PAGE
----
Today I received a missive through the DX commending and enclosing what was described as an “excellent” article supporting the case for the reintroduction of Queen’s Counsel. Such is the enthusiasm of the sender of this article that rather than waste their letterhead they simply photocopied a form letter to their “Dear Colleague”. But I digress.
The “excellent article” appeared in the May 2013 edition of Quadrant, and is so full of spurious conjecture that it cannot be allowed to go unchallenged, having been disinterred for the purposes of the debate now smouldering in NSW.
It begins with the unreferenced assertion that “most lay people in Australia do not know what an SC is.” Let’s assume for one moment that is so (has there been a survey?) it really begs a number of questions. Do most lay people know what a QC is? Does it matter what lay people think given that, in practical terms, the decision who to brief is substantially made by non-lay people who do know what an SC is? To the extent lay people are choosing a barrister, would it make a difference to their decision if they had it explained to them what an SC is?
There is then the hubris of invoking the “globalisation of law”. Such recognised experts as the Reverend Fred Nile are quoted as authority for the difficulty Australian senior counsel will have in being chosen to oppose a British Barrister in Singapore if they have SC rather than QC after their name?
The “legal export industry” of England is then invoked. Somehow calling senior counsel SC rather than QC will impede Australia from becoming “lawyer to the region” in the way that England is “lawyer to the world”. There are surely much larger impediments to Australia fulfilling that function: the regular invocation of English law as the law governing contracts and disputes has nothing to do with the choice of post-nominals, but it is the significant reason why major Asian commercial disputes will continue to be fought out by those schooled in English law. The fact that most of these combatants will have some existing connection to lawyers and advisors in Singapore and Hong Kong is another major structural impediment to the export of Australian legal service into the Asian market. Even the fact that the Singapore International Arbitration Centre has its own smartphone app must be much more of an impediment to Australia attracting legal work than the fact that our post-nominals do not include a royal reference.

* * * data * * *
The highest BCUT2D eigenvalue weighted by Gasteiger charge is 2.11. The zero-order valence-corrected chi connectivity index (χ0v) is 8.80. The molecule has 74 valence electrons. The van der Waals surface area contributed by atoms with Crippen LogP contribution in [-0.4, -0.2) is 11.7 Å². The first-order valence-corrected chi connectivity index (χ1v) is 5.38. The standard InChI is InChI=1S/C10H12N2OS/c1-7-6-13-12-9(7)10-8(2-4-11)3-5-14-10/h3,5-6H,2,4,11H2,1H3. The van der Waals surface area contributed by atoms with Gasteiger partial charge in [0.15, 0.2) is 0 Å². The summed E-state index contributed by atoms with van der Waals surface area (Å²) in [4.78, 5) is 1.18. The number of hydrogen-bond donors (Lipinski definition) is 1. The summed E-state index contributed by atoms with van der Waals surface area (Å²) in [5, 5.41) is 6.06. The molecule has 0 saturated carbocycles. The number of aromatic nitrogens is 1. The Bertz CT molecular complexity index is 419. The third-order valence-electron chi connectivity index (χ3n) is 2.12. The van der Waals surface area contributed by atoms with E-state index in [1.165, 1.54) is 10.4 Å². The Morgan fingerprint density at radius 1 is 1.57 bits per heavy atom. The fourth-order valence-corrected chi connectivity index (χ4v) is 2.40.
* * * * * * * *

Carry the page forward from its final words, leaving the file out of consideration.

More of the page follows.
It is then acknowledged that a change to QC will not result in Australia being chosen as a seat of arbitration more often than Singapore. But it is then asserted that it will help “by indicating an understanding of what the international legal market wants and a maturity and level of engagement with that market.” One wonders how all of the American and European arbitration advocates ever managed to get any work without QC (or SC, or anything else for that matter) after their names. And one might be forgiven for thinking that actual engagement in the market rather that (post) nominal lip-service might be a much more important factor in a decision about who to brief as advocate, or who to appoint as arbitrator.
Let’s be clear. The sort of work that is being promoted as a justification for replacing SC with QC is work that is conducted by sophisticated law firms, on behalf of sophisticated clients. In the absence of some hard evidence (not idle speculation from Fred Nile or Jarrod Bleijie) that barristers with suitable reputation and eminence are missing out on work because they are SC rather than QC, let sleeping dogs lie.